Scortum and moechus: not so neuter words

SH 191: I can’t say I consider harlots as human beings. Scortum and moechus are both neuter words, you know.

In one of his more callous statements in Stephen Hero, Stephen Daedalus mentions (in a conversation with Lynch that begins with his statement that they "must have women") that he cannot think of prostitutes as human beings, "scortum and moechus are both neuter words, you know" (SH 191). These not-very-common Latin words the young scholar may have found in a contemporary issue (1903) of the Trinity College publication Hermathena.

In No. 29 of Volume 12 of Hermathena, we find a short and anonymous review of a Paris doctoral dissertation De Sermone Amatorio apud Latinos Elegiarum Scriptores, which deals with the language of love in the work of poets such as Catullus, Propertius and Ovid. Both of the words appear in this review in a description of the language of Catullus, which is described as much more explicit than that of most of his colleagues:

And so his vocabulary smacks more of the common talk: he uses savia, which occurs but once in Propertius, and never in Tibullus or Ovid; nor does he stop before prurire or scortum or moechus; while on the other side he loves diminutives, "quibus inest nescio quid delicate", such as femella, labella, languidulus, saviolum, zonula, etc.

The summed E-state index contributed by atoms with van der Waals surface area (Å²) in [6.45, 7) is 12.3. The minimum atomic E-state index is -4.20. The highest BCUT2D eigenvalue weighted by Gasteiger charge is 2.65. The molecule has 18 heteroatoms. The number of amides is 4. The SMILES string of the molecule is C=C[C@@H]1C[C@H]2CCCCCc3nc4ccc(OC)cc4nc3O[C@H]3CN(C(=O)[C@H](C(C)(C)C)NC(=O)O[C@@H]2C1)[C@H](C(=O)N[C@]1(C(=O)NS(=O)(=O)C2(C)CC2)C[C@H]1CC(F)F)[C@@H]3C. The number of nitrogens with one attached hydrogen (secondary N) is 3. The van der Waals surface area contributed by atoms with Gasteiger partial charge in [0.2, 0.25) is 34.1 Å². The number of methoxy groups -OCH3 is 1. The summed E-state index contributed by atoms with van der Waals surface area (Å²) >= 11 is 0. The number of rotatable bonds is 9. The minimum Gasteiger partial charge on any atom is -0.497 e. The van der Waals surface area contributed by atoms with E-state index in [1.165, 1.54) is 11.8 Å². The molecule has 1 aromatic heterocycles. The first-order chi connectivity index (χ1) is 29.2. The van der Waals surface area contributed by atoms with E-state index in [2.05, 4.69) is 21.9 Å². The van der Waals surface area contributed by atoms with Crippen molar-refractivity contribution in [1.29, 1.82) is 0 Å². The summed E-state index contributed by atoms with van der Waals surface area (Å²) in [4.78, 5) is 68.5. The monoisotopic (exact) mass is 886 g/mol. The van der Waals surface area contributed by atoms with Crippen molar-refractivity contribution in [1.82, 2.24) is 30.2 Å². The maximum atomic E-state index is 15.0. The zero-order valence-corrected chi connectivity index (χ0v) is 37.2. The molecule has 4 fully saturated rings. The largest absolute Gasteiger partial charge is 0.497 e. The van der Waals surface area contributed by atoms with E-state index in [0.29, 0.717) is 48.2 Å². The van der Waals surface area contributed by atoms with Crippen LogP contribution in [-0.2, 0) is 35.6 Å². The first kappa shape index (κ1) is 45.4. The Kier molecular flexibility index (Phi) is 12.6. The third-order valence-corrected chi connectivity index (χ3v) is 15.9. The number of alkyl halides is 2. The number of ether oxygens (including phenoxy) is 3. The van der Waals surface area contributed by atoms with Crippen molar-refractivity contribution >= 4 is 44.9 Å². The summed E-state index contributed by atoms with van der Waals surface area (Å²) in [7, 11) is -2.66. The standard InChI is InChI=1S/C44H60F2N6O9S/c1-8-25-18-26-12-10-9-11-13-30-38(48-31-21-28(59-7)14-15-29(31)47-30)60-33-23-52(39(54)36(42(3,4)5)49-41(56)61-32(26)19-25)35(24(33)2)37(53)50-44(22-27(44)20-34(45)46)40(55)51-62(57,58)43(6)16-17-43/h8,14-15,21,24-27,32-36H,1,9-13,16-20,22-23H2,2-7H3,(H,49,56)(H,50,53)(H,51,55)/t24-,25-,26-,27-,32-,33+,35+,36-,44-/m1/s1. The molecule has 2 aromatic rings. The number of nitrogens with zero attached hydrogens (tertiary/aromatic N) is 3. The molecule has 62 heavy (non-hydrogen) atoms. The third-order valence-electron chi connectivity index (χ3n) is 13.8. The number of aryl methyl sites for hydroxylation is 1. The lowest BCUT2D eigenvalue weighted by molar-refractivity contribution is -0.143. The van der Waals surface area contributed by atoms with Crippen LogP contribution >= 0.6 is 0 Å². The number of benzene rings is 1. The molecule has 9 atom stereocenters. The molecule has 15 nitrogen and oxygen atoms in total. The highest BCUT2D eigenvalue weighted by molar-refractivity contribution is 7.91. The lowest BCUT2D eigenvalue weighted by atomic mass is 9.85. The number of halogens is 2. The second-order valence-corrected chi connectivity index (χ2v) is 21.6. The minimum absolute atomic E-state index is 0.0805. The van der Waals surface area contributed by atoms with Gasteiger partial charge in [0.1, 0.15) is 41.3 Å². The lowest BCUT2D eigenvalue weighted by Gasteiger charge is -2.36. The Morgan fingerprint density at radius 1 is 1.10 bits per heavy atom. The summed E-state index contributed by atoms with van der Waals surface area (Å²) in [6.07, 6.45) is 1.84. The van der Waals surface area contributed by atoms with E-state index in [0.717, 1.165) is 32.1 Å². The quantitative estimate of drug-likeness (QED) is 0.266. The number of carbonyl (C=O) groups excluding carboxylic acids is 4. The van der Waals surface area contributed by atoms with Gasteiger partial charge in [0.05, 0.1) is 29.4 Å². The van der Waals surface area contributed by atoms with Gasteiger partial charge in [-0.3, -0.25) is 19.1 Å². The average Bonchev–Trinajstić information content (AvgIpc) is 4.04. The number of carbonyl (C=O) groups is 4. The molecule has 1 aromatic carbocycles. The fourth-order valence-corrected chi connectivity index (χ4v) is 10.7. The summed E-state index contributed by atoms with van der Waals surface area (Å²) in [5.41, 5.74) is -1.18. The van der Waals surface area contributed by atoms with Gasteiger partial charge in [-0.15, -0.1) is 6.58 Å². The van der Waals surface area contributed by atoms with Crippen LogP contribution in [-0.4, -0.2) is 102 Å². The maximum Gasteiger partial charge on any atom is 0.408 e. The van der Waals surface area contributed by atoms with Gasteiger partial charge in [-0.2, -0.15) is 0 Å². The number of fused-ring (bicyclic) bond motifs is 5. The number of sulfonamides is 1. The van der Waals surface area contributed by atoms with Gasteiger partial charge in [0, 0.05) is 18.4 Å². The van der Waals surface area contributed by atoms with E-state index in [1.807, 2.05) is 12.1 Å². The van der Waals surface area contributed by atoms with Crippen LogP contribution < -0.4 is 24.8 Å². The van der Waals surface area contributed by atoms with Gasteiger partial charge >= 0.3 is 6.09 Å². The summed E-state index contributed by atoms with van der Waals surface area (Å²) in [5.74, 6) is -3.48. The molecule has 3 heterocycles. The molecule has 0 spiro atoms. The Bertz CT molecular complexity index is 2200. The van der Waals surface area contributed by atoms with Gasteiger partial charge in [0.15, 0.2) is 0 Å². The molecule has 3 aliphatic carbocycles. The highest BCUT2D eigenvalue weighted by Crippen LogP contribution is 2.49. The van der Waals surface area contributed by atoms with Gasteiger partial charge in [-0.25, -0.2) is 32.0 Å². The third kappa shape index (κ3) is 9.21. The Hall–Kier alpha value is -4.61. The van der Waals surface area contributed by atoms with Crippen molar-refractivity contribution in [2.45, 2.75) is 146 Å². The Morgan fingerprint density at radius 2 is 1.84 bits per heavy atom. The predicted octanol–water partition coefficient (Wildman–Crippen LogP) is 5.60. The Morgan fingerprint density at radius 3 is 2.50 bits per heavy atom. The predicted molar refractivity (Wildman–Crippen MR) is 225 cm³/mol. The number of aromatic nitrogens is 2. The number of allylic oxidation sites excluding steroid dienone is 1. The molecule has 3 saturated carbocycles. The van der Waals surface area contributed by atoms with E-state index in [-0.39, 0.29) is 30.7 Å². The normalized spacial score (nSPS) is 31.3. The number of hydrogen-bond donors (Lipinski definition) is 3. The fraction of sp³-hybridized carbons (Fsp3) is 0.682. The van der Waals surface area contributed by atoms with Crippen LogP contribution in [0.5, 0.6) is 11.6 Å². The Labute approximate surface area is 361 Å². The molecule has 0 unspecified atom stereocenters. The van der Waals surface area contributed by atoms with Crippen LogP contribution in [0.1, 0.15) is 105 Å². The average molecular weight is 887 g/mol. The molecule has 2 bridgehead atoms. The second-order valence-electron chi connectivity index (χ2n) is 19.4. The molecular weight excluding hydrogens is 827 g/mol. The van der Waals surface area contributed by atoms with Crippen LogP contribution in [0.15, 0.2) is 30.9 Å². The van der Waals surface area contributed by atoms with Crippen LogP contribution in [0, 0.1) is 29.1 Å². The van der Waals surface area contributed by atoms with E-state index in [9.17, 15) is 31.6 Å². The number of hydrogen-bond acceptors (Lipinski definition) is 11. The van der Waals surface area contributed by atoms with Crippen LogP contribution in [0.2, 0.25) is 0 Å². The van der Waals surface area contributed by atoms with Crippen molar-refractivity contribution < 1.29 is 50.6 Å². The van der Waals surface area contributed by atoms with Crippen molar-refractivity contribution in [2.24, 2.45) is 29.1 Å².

Hermathena, vol. 12, p. 521

It is probable that the young Joyce may then have looked up the words in one of the dictionaries available at the National Library, but not very thoroughly. Moechus is masculine and does not mean "harlot", but "fornicator" or "adulterer" in the sense of a married man who makes use of prostitutes. In a letter about venereal disease dated 10 March 1904, in which he asks Joyce how his novel is progressing, Oliver Gogarty also tells him: "Write 'de moechis'". In the context, it seems evident that Gogarty means prostitutes, not those (like Joyce and himself) who made use of their services. But that mistake does not make the word neuter.

Geert Lernout

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